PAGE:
Pakistan has seen a spike in the violence, murder, harassment and physical assault cases in the recent time. The security institutions and law and order firms have failed to provide a secure environment to Pakistani citizens specially women and children. It appears like these cases are only rising with the passage of time and will not cease to exist any time soon. A student of MSc Zoology named Kainat of the University of Agriculture Faisalabad (UAF) was found dead two days after she went missing.
According to the details given by police, Kainat was a student of MSc Zoology at UAF and had went missing two days ago. She used to work at a call center in the evening time to support her family financially and that is where she went missing. She was reported missing two days ago but unfortunately her body was found dead last night by the police. The news of this incident has created outrage among the university students and her fellows. The students of UAF took to twitter to express their anger and demanded justice for Kainat.
The RPO Faisalabad confirmed that the suspected murderer Talal has been found and arrested by the police. He assured the public that the murderer will be treated according to law and justice will be well served to Kainat’s family. Some people have expressed their dismay at being Pakistanis and Muslims yet failing to comply with the basics of humanity in the society. People also pointed towards the discriminations of security provision to the rich and the poor class in Pakistan.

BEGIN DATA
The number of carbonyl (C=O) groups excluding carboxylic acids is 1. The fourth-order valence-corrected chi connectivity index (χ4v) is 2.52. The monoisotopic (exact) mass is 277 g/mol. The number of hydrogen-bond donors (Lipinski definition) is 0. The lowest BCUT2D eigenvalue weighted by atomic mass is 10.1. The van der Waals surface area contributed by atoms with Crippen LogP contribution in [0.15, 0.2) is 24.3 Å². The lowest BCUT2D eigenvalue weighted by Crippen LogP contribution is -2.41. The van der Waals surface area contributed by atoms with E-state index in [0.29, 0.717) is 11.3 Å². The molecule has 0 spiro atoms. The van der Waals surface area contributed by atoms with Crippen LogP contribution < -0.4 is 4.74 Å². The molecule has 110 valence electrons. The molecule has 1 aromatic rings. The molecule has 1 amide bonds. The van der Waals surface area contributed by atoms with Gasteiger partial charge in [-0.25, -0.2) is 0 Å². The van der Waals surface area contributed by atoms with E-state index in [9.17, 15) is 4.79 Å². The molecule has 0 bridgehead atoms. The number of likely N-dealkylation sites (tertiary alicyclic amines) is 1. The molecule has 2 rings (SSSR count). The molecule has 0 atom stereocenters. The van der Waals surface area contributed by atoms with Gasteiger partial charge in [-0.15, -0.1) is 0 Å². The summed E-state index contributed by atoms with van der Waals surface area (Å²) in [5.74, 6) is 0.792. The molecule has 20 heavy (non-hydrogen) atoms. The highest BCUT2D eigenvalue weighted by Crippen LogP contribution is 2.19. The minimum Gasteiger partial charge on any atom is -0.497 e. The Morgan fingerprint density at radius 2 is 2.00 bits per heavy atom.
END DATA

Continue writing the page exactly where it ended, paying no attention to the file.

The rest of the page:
Female students in Pakistan have always been subjected to insecurity and assaults which consequently lead to their murders or suicides. The famous bridge incident of 2011 outside the Kinnaird College will never be forgotten by people. A 23 years old Shams Alam had stopped the 19 years old Samar Wasti on the bridge outside her college upon which she had called her father. However, before anyone could come and rescue her, she was shot dead because of five fires pulled towards her and then he went onto to shoot himself dead as well.
The boy had been in contact with the girl from a Cathedral school where they studied together and he had been harassing her for months to marry him. He even went onto ask her father who rejected him clearly. This incident had depicted how vulnerable the female students have become in Pakistan and that they are not safe from their harassers even in broad daylight and public places. No one had stood up to rescue her when she was shot dead even though it was quite a busy time of the day.
A similar incident involving a student from the same Kinnaird College occurred in 2016. A fourth year student of the Kinnaird College had been found dead in mysterious circumstances in a four star hotel on The Mall. The 25-year-old Rabia Nasreen, daughter of Ghulam Nabi of Batapur Colony, was found dead with a bullet in her head in a bathroom of the hotel with a pistol lying near her body. The deceased was the only sister of four brothers. She had served as captain of her college cricket team, and was enrolled in coaching courses.